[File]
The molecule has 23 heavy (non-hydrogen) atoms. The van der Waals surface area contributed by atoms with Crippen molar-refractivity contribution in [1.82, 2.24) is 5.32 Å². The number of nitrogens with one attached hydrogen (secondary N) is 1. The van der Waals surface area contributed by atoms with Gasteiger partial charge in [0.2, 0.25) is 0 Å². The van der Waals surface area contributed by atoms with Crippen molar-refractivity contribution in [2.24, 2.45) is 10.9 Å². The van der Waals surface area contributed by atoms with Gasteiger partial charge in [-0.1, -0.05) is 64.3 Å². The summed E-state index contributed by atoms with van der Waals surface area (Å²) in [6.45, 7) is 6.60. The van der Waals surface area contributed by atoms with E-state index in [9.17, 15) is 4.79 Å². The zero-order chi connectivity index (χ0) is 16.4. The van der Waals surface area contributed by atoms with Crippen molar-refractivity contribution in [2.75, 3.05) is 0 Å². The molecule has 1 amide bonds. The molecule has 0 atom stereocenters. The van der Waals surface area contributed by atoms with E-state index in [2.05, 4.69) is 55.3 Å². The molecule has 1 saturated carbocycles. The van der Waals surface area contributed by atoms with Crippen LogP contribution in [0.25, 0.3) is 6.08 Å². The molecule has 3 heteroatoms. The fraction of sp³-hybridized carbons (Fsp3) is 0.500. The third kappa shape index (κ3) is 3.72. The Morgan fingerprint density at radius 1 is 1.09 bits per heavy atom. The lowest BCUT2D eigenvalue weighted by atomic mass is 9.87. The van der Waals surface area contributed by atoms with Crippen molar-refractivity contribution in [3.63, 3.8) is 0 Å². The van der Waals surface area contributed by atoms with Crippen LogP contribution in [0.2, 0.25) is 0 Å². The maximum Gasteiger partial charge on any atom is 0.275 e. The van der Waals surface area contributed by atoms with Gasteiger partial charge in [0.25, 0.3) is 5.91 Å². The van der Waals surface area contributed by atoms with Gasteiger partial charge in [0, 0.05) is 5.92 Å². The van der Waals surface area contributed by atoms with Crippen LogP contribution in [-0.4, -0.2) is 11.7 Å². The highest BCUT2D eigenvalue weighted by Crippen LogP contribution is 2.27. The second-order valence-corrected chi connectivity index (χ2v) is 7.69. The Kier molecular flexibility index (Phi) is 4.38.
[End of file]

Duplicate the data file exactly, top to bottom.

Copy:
The molecule has 23 heavy (non-hydrogen) atoms. The van der Waals surface area contributed by atoms with Crippen molar-refractivity contribution in [1.82, 2.24) is 5.32 Å². The number of nitrogens with one attached hydrogen (secondary N) is 1. The van der Waals surface area contributed by atoms with Gasteiger partial charge in [0.2, 0.25) is 0 Å². The van der Waals surface area contributed by atoms with Crippen molar-refractivity contribution in [2.24, 2.45) is 10.9 Å². The van der Waals surface area contributed by atoms with Gasteiger partial charge in [-0.1, -0.05) is 64.3 Å². The summed E-state index contributed by atoms with van der Waals surface area (Å²) in [6.45, 7) is 6.60. The van der Waals surface area contributed by atoms with E-state index in [9.17, 15) is 4.79 Å². The zero-order chi connectivity index (χ0) is 16.4. The van der Waals surface area contributed by atoms with Crippen molar-refractivity contribution in [2.75, 3.05) is 0 Å². The molecule has 1 amide bonds. The molecule has 0 atom stereocenters. The van der Waals surface area contributed by atoms with E-state index in [2.05, 4.69) is 55.3 Å². The molecule has 1 saturated carbocycles. The van der Waals surface area contributed by atoms with Crippen LogP contribution in [0.25, 0.3) is 6.08 Å². The molecule has 3 heteroatoms. The fraction of sp³-hybridized carbons (Fsp3) is 0.500. The third kappa shape index (κ3) is 3.72. The Morgan fingerprint density at radius 1 is 1.09 bits per heavy atom. The lowest BCUT2D eigenvalue weighted by atomic mass is 9.87. The van der Waals surface area contributed by atoms with Crippen molar-refractivity contribution in [3.63, 3.8) is 0 Å². The van der Waals surface area contributed by atoms with Crippen LogP contribution in [0.2, 0.25) is 0 Å². The maximum Gasteiger partial charge on any atom is 0.275 e. The van der Waals surface area contributed by atoms with Gasteiger partial charge in [0.25, 0.3) is 5.91 Å². The van der Waals surface area contributed by atoms with Gasteiger partial charge in [0, 0.05) is 5.92 Å². The van der Waals surface area contributed by atoms with Crippen LogP contribution in [-0.4, -0.2) is 11.7 Å². The highest BCUT2D eigenvalue weighted by Crippen LogP contribution is 2.27. The second-order valence-corrected chi connectivity index (χ2v) is 7.69. The Kier molecular flexibility index (Phi) is 4.38.